Another illustration for Book of Pages that never made it into the final story (drawn sometime around 1991). This one is “The Magician”, one of only a handful of characters who appears on more than one page. In an early version of the story, drawn here, Jiriki encounters him in the wilderness, where he is practising his tricks away from all the surveillance cameras. In the final version, Jiriki meets him in a police cell instead, so this illustration was superseded. In the Metropolis, the magician is repeatedly arrested by the authorities because every time he makes a coin disappear the surveillance algorithms report him for embezzlement, and he gets hauled in.
Back when I was working on that early draft of Book of Pages, I wandered into London’s big toy store, Hamleys, in order to ask a magician some things about how people’s perception of magic changes as the technology around them does. It turned out the magician I found was Bruce Smith, who is now something of a legend in the world of live magic (2018: celebrated 30 years at Hamleys!). He was generous with his time and experience in answering my questions (also, he made coins disappear, naturally). The Magician in the book (even though he is a benign character) is considerably more cynical than Bruce Smith was, but if you strip that out, some of the insight that did get distilled into the book is directly from those conversations with him.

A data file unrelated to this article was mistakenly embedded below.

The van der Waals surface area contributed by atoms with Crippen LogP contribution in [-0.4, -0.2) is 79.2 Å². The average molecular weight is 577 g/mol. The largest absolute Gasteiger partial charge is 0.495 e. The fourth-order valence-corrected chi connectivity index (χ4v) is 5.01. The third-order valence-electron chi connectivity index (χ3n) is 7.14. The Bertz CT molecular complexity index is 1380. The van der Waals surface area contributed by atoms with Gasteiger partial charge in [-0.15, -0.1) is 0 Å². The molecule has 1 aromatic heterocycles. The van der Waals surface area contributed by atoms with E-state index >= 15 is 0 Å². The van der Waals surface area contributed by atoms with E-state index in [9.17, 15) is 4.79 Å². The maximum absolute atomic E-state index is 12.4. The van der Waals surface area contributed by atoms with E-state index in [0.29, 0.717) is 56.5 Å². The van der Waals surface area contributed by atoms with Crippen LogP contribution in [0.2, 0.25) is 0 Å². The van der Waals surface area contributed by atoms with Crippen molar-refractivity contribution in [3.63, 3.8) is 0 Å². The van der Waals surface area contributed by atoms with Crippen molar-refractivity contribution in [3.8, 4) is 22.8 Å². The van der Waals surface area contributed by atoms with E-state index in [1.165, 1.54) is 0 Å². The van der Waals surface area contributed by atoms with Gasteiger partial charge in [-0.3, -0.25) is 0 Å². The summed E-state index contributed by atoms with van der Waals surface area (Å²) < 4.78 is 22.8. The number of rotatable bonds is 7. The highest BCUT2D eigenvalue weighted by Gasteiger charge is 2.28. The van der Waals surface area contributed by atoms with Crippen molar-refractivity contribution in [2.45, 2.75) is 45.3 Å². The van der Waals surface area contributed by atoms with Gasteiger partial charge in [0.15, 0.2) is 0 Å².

Perhaps it’s significant that the Magician ended up with more pages in the book than Jiriki’s abbot did :-)